Go to Admin » Appearance » Widgets » and move Gabfire Widget: Social into that MastheadOverlay zone
The Kahoka Board of Aldermen faced a packed council chamber at their Monday night, May 14 meeting. The hot item on the agenda was Mayor Herb Butler’s veto of the city wage ordinance, which he called arbitrary and unfair, that passed in April. In response, many of the city’s employees were on hand for the meeting.
City Electrical Generation Supervisor John Williams felt his raise was fair, but said, “You have a lot of guys working side by side with such different wages. What this does is cause friction,”
Water Generation Supervisor Kevin Eagle said, ‘I’ve invited council members to come see what I do. Nobody has ever shown up, yet I’m evaluated without any idea what I do. I have three times the responsibility of others. I have to work with DNR and the EPA. I don’t think you made a fair decision.”
Several other employees expressed similar opinions, including Chris Plant, who has received 13 certifications since becoming employed.
“When I got this job, I thought it would be good to come back to my home town to work. We all work hard and are proud of what we do.”
Alderman Jeff Wood called for an override vote, and Alderman Curtis Mack read a prepared statement in response to Mayor Butlers’ veto letter. Mack’s statement said all employees were evaluated openly by the mayor and council, and all votes were unanimous. He pointed out that the employee handbook gives criteria for raises including department head recommendation and performance, and that Mayor Butler’s veto was “nothing but a ploy to look good before the city.”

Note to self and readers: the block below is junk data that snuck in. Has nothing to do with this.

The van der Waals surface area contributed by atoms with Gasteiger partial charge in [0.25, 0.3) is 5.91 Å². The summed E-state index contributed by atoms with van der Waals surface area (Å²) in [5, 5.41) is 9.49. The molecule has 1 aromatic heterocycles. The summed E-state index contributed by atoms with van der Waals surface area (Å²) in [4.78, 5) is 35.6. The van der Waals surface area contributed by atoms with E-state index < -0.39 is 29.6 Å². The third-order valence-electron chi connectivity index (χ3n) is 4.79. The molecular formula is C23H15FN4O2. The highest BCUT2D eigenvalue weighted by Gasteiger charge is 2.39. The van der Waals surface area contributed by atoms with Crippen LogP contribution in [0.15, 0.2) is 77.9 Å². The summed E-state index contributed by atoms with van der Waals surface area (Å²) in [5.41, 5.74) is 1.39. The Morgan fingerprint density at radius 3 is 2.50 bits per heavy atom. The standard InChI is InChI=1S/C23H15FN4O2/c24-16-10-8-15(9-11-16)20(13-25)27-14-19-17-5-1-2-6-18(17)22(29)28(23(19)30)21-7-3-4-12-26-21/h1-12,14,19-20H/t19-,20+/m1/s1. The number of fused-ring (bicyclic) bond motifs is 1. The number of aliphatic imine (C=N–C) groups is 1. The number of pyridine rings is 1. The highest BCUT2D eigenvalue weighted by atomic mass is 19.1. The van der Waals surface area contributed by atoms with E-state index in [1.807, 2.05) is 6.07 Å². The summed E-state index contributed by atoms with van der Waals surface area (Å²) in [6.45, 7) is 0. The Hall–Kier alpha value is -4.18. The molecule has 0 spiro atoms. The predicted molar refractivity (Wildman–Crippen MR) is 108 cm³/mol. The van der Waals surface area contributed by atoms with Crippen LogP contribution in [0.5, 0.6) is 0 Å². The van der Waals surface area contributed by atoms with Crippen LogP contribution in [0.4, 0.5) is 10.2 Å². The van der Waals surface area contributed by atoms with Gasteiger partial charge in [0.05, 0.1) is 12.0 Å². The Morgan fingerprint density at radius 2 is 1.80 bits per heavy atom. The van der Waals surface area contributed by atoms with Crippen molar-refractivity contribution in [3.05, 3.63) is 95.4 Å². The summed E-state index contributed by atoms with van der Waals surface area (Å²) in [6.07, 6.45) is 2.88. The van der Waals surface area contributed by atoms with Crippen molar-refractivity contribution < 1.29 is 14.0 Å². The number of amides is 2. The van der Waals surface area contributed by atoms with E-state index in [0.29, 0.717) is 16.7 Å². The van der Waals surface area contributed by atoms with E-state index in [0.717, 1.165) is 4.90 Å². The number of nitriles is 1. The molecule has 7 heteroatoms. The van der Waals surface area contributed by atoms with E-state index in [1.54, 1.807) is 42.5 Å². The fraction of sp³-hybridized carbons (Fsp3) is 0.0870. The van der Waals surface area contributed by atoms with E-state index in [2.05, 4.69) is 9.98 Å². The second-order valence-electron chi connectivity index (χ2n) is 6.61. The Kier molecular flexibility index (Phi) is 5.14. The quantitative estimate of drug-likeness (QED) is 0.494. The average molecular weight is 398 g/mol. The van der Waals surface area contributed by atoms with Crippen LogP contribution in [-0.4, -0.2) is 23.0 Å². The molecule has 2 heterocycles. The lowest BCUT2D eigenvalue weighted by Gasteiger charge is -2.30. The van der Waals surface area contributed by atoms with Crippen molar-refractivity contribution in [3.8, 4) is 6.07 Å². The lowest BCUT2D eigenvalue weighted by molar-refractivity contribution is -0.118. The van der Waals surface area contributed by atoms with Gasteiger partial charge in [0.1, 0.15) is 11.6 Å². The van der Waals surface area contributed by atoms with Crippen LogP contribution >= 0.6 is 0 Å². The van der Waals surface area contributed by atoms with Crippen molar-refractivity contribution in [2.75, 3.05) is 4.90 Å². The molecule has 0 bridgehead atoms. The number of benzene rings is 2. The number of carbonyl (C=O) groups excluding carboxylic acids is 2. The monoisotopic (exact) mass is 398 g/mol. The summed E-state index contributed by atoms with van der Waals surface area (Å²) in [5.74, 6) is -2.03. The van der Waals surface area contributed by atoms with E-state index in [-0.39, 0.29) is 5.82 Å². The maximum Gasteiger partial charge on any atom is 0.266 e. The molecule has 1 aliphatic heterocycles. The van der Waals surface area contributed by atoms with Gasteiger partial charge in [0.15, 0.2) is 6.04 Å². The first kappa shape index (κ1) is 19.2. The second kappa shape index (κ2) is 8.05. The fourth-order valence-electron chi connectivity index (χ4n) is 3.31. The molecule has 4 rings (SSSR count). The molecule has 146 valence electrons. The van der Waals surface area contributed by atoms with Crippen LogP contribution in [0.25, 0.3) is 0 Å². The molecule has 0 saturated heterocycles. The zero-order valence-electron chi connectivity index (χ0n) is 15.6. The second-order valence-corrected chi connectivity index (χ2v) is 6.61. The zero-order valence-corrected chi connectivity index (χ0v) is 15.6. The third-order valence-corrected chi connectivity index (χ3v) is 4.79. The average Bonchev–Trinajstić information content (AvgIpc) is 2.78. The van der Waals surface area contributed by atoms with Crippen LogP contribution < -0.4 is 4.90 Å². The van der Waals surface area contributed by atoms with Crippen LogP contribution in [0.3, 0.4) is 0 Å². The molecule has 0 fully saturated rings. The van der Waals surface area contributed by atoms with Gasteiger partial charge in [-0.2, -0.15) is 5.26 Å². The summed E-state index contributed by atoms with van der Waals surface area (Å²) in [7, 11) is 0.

“We see what’s going on in the city,” added Wood. “We’re not ostriches with our heads in the sand. You need to ask yourself-Did I givethe city eight hours work, or seven, or six, or five. And if I go somewhere else, how much will it cost to drive, and what will they expect?”
After discussion, the board voted 3-0 to override the veto, with Alderman Jerry Webber excused due to conflict of interest.
Steve Howell, owner of Steve’s Family Dining, to discuss expanding his business. If he acquires the building adjacent to his business, he would like to have access between the two buildings, but fire codes require fire doors be in place. He asked that the council waive that requirement. The council agreed to have City Attorney Rick Roberts work that issue out.
John Bloom of Lewis County REC was on hand to discuss the possibility of serving Kahoka.
“Right now, there are a lot of municipalities approaching the cooperatives.” Bloom said because of their capacity, the only way they could serve Kahoka would be for Kahoka to join the cooperative, and REC would be obligated to serve them.
The board took action to approve the delinquent accounts resolution, which would require outstanding utility bills to be paid before service would be reconnected. The vote was 3-1, with Alderman Wood casting the dissenting vote.
In other business, the council:
–Awarded bids for new residential sidewalks to Bash Concrete.
–Awarded a bid for a tractor/mower/tiller to Wiss and Wiss, in the amount of $13,400.
–Approved continuing city franchise fees at current levels.
–Approved a two-year contract extension to Kohlmorgan Hauling for solid waste disposal.
–Discussed the city’s obligation concerning the exposed wall of Kathy Shipley’s building adjacent to the demolition site on the north side of the square.
–Accepted an agreement with Clark County Rural Water purchase rights to serve the Delta Street project.
–Gave general consent to selling used vehicles. Bids will be advertised.